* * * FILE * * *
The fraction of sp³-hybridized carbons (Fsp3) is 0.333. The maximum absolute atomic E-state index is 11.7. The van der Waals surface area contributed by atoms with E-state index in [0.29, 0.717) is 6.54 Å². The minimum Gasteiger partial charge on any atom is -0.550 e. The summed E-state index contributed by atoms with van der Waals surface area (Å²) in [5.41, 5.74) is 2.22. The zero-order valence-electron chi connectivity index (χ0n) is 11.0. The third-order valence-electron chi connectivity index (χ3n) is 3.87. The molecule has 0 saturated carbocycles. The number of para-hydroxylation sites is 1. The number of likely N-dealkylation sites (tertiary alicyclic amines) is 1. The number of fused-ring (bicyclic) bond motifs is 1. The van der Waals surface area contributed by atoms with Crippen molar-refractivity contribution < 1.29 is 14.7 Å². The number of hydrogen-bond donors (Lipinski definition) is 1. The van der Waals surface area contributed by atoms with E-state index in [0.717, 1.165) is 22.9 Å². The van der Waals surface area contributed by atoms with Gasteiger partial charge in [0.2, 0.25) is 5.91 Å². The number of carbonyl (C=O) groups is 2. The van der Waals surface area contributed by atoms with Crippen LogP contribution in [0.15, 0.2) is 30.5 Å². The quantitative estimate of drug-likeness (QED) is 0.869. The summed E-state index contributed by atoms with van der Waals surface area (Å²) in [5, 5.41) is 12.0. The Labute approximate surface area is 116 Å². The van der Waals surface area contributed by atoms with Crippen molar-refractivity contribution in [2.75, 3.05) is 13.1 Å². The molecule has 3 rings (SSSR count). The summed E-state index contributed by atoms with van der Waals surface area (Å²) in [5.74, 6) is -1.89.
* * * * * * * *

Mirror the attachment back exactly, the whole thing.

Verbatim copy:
The fraction of sp³-hybridized carbons (Fsp3) is 0.333. The maximum absolute atomic E-state index is 11.7. The van der Waals surface area contributed by atoms with E-state index in [0.29, 0.717) is 6.54 Å². The minimum Gasteiger partial charge on any atom is -0.550 e. The summed E-state index contributed by atoms with van der Waals surface area (Å²) in [5.41, 5.74) is 2.22. The zero-order valence-electron chi connectivity index (χ0n) is 11.0. The third-order valence-electron chi connectivity index (χ3n) is 3.87. The molecule has 0 saturated carbocycles. The number of para-hydroxylation sites is 1. The number of likely N-dealkylation sites (tertiary alicyclic amines) is 1. The number of fused-ring (bicyclic) bond motifs is 1. The van der Waals surface area contributed by atoms with Crippen molar-refractivity contribution < 1.29 is 14.7 Å². The number of hydrogen-bond donors (Lipinski definition) is 1. The van der Waals surface area contributed by atoms with E-state index in [0.717, 1.165) is 22.9 Å². The van der Waals surface area contributed by atoms with Gasteiger partial charge in [0.2, 0.25) is 5.91 Å². The number of carbonyl (C=O) groups is 2. The van der Waals surface area contributed by atoms with Crippen LogP contribution in [0.15, 0.2) is 30.5 Å². The quantitative estimate of drug-likeness (QED) is 0.869. The summed E-state index contributed by atoms with van der Waals surface area (Å²) in [5, 5.41) is 12.0. The Labute approximate surface area is 116 Å². The van der Waals surface area contributed by atoms with Crippen molar-refractivity contribution in [2.75, 3.05) is 13.1 Å². The molecule has 3 rings (SSSR count). The summed E-state index contributed by atoms with van der Waals surface area (Å²) in [5.74, 6) is -1.89.